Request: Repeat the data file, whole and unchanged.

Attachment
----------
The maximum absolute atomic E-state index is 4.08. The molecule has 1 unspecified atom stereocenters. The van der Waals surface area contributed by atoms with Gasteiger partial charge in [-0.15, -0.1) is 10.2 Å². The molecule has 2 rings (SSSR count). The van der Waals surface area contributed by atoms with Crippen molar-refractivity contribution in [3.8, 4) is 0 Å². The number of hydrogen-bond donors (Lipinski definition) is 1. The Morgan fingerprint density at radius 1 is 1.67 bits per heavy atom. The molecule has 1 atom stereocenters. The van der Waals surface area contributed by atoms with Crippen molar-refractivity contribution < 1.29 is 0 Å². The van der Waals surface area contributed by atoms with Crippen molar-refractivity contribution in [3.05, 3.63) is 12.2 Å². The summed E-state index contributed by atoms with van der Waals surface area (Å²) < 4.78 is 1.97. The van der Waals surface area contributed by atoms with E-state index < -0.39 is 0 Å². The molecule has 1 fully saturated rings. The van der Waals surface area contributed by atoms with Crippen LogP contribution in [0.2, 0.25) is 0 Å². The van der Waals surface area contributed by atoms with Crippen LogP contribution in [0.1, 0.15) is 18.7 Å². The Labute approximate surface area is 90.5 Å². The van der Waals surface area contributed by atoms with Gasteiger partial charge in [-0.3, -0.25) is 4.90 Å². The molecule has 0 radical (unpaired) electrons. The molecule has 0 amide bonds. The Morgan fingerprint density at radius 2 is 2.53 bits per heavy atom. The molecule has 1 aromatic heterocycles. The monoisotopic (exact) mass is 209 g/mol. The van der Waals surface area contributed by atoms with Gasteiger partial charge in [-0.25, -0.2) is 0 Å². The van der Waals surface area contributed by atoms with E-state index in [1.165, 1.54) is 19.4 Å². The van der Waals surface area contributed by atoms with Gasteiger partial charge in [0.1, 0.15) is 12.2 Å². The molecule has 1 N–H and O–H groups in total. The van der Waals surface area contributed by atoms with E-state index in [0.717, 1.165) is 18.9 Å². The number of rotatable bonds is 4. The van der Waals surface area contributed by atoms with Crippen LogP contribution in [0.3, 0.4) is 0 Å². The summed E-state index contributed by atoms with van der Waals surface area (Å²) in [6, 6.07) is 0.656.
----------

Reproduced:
The maximum absolute atomic E-state index is 4.08. The molecule has 1 unspecified atom stereocenters. The van der Waals surface area contributed by atoms with Gasteiger partial charge in [-0.15, -0.1) is 10.2 Å². The molecule has 2 rings (SSSR count). The van der Waals surface area contributed by atoms with Crippen molar-refractivity contribution in [3.8, 4) is 0 Å². The number of hydrogen-bond donors (Lipinski definition) is 1. The Morgan fingerprint density at radius 1 is 1.67 bits per heavy atom. The molecule has 1 atom stereocenters. The van der Waals surface area contributed by atoms with Crippen molar-refractivity contribution < 1.29 is 0 Å². The van der Waals surface area contributed by atoms with Crippen molar-refractivity contribution in [3.05, 3.63) is 12.2 Å². The summed E-state index contributed by atoms with van der Waals surface area (Å²) < 4.78 is 1.97. The van der Waals surface area contributed by atoms with E-state index < -0.39 is 0 Å². The molecule has 1 fully saturated rings. The van der Waals surface area contributed by atoms with Crippen LogP contribution in [0.2, 0.25) is 0 Å². The van der Waals surface area contributed by atoms with Crippen LogP contribution in [0.1, 0.15) is 18.7 Å². The Labute approximate surface area is 90.5 Å². The van der Waals surface area contributed by atoms with Gasteiger partial charge in [-0.3, -0.25) is 4.90 Å². The molecule has 0 radical (unpaired) electrons. The molecule has 0 amide bonds. The Morgan fingerprint density at radius 2 is 2.53 bits per heavy atom. The molecule has 1 aromatic heterocycles. The monoisotopic (exact) mass is 209 g/mol. The van der Waals surface area contributed by atoms with Gasteiger partial charge in [-0.25, -0.2) is 0 Å². The van der Waals surface area contributed by atoms with E-state index in [1.165, 1.54) is 19.4 Å². The van der Waals surface area contributed by atoms with Gasteiger partial charge in [0.1, 0.15) is 12.2 Å². The molecule has 1 N–H and O–H groups in total. The van der Waals surface area contributed by atoms with E-state index in [0.717, 1.165) is 18.9 Å². The number of rotatable bonds is 4. The van der Waals surface area contributed by atoms with Crippen LogP contribution in [0.3, 0.4) is 0 Å². The summed E-state index contributed by atoms with van der Waals surface area (Å²) in [6, 6.07) is 0.656.